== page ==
I have noticed more acutely than ever in the past few weeks when this particular body isn’t at peace with itself. Given that the spread of Covid-19 unites us globally, I find myself empathising with friends, family, and folk I’ll never meet across the continents, wondering how things are. The world feels strangely smaller and other-than-human species feel closer by. As I type finches feed at the window feeder, passers by stopping to smile and listen to their full-bellied chirruping. Maybe staying home has given us a chance to realise we’re not the only species, perhaps with more silence to notice birdsong and even the roaming of wilder creatures nearer to the edges of the wild, even in our built environments. Maybe the chance to notice this body’s co-existence with the planetary body.

Aerial view of airport terminal in haze
© Skyler Smith from Unsplash

I flinch when I notice adverts for foreign travel, or, last night, reading the newsletter of a much-loved local botanical garden and a feature entitled, ‘Missing your holiday dreams?’ The article recounts the author’s South African travels, ending, ‘Roll on the next adventures!’ I, too, love adventures. The flinching is in response to the ‘business as normal’ narratives desperately trying to re-instate themselves, without time to reflect, digest, and start to learn from this pandemic. There is so much to learn. Meanwhile, the holiday companies seduce us with sun-drenched adverts of white sand, far flung beaches—anything to distract our minds from the here-now.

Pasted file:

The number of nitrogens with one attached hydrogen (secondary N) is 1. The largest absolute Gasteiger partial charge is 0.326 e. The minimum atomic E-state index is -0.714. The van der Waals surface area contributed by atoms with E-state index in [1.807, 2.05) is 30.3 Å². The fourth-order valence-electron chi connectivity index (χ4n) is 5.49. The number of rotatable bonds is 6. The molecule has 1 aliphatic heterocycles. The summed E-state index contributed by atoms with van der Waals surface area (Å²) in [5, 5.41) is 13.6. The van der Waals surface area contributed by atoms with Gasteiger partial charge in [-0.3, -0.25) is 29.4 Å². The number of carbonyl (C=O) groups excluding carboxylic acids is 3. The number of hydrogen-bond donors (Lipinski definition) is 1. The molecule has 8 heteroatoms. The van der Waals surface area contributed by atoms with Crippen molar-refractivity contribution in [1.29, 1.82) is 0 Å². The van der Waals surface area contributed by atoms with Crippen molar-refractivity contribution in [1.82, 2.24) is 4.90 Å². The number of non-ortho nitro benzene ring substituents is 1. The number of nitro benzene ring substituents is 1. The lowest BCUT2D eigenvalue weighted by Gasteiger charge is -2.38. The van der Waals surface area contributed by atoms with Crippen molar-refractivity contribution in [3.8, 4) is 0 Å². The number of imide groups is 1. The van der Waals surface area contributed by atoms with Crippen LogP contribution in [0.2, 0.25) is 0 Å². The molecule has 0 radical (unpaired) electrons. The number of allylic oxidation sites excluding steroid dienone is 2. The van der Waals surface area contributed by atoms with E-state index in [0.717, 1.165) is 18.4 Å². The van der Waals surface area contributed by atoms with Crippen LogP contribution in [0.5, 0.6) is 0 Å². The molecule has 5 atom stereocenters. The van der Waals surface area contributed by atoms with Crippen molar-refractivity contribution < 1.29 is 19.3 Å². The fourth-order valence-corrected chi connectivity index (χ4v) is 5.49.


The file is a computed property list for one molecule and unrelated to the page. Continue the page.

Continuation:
Of course, I’m as guilty as anyone in doing distraction. I don’t necessarily think it’s a bad thing, consciously planned distraction; a little boxset ‘zombie’ time. What feels more pronouncedly zombie-like is un-knitted up thinking. The flinching when I read the botanical garden’s newsletter article. The garden folk do amazing work ensuring the survival of thousands of rare and threatened native plants, educate us about different species, care deeply about the biosphere, and then feature an article on international tourism without a mention of the impact of human behaviour on the biosphere; no climate emergency, no sixth extinction catastrophe, no loss of biodiversity mentioned. Not a carbon footprint in sight.

The flinching is in response to the ‘business as normal’ narratives desperately trying to re-instate themselves, without time to reflect, digest, and start to learn from this pandemic. There is so much to learn.